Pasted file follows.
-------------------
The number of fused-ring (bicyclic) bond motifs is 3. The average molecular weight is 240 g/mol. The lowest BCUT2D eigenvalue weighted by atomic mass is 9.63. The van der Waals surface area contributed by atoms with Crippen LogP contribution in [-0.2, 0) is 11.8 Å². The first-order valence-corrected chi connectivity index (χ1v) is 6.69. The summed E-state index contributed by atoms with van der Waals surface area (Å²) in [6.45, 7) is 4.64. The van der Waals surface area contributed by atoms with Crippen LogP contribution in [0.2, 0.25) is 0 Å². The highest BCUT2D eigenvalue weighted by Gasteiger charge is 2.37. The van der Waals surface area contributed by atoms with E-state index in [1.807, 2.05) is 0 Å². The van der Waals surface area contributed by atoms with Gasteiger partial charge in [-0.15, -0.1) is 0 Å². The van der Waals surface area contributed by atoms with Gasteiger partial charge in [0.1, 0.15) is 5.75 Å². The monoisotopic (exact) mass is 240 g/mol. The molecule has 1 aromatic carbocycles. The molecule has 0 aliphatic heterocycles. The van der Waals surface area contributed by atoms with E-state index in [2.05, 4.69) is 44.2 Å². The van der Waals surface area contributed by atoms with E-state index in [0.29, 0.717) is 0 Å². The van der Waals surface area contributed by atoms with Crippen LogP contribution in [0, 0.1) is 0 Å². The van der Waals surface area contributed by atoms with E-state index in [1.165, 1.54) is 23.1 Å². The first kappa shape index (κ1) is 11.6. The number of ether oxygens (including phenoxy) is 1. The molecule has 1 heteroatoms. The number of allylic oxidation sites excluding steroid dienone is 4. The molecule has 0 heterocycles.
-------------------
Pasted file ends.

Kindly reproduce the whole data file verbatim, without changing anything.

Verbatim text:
The number of fused-ring (bicyclic) bond motifs is 3. The average molecular weight is 240 g/mol. The lowest BCUT2D eigenvalue weighted by atomic mass is 9.63. The van der Waals surface area contributed by atoms with Crippen LogP contribution in [-0.2, 0) is 11.8 Å². The first-order valence-corrected chi connectivity index (χ1v) is 6.69. The summed E-state index contributed by atoms with van der Waals surface area (Å²) in [6.45, 7) is 4.64. The van der Waals surface area contributed by atoms with Crippen LogP contribution in [0.2, 0.25) is 0 Å². The highest BCUT2D eigenvalue weighted by Gasteiger charge is 2.37. The van der Waals surface area contributed by atoms with E-state index in [1.807, 2.05) is 0 Å². The van der Waals surface area contributed by atoms with Gasteiger partial charge in [-0.15, -0.1) is 0 Å². The van der Waals surface area contributed by atoms with Gasteiger partial charge in [0.1, 0.15) is 5.75 Å². The monoisotopic (exact) mass is 240 g/mol. The molecule has 1 aromatic carbocycles. The molecule has 0 aliphatic heterocycles. The van der Waals surface area contributed by atoms with E-state index in [2.05, 4.69) is 44.2 Å². The van der Waals surface area contributed by atoms with E-state index in [0.29, 0.717) is 0 Å². The van der Waals surface area contributed by atoms with Crippen LogP contribution in [0, 0.1) is 0 Å². The van der Waals surface area contributed by atoms with E-state index in [1.165, 1.54) is 23.1 Å². The first kappa shape index (κ1) is 11.6. The number of ether oxygens (including phenoxy) is 1. The molecule has 1 heteroatoms. The number of allylic oxidation sites excluding steroid dienone is 4. The molecule has 0 heterocycles.